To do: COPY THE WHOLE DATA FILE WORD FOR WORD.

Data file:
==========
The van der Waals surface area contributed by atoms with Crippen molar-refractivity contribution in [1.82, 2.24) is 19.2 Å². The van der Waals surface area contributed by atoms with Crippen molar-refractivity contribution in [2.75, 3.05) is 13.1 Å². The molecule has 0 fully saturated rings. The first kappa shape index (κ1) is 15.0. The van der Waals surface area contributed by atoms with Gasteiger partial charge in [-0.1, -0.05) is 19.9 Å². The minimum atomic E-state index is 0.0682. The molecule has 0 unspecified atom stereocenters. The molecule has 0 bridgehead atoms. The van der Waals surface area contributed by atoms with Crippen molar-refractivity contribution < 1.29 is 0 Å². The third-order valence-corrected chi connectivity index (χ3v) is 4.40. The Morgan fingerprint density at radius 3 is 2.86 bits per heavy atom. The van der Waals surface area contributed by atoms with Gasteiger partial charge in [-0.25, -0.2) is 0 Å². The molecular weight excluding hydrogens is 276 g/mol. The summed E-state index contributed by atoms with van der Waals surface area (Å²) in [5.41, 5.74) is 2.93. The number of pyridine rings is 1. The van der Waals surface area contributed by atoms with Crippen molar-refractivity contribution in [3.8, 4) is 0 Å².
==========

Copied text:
The van der Waals surface area contributed by atoms with Crippen molar-refractivity contribution in [1.82, 2.24) is 19.2 Å². The van der Waals surface area contributed by atoms with Crippen molar-refractivity contribution in [2.75, 3.05) is 13.1 Å². The molecule has 0 fully saturated rings. The first kappa shape index (κ1) is 15.0. The van der Waals surface area contributed by atoms with Gasteiger partial charge in [-0.1, -0.05) is 19.9 Å². The minimum atomic E-state index is 0.0682. The molecule has 0 unspecified atom stereocenters. The molecule has 0 bridgehead atoms. The van der Waals surface area contributed by atoms with Crippen molar-refractivity contribution < 1.29 is 0 Å². The third-order valence-corrected chi connectivity index (χ3v) is 4.40. The Morgan fingerprint density at radius 3 is 2.86 bits per heavy atom. The van der Waals surface area contributed by atoms with Gasteiger partial charge in [-0.25, -0.2) is 0 Å². The molecular weight excluding hydrogens is 276 g/mol. The summed E-state index contributed by atoms with van der Waals surface area (Å²) in [5.41, 5.74) is 2.93. The number of pyridine rings is 1. The van der Waals surface area contributed by atoms with Crippen molar-refractivity contribution in [3.8, 4) is 0 Å².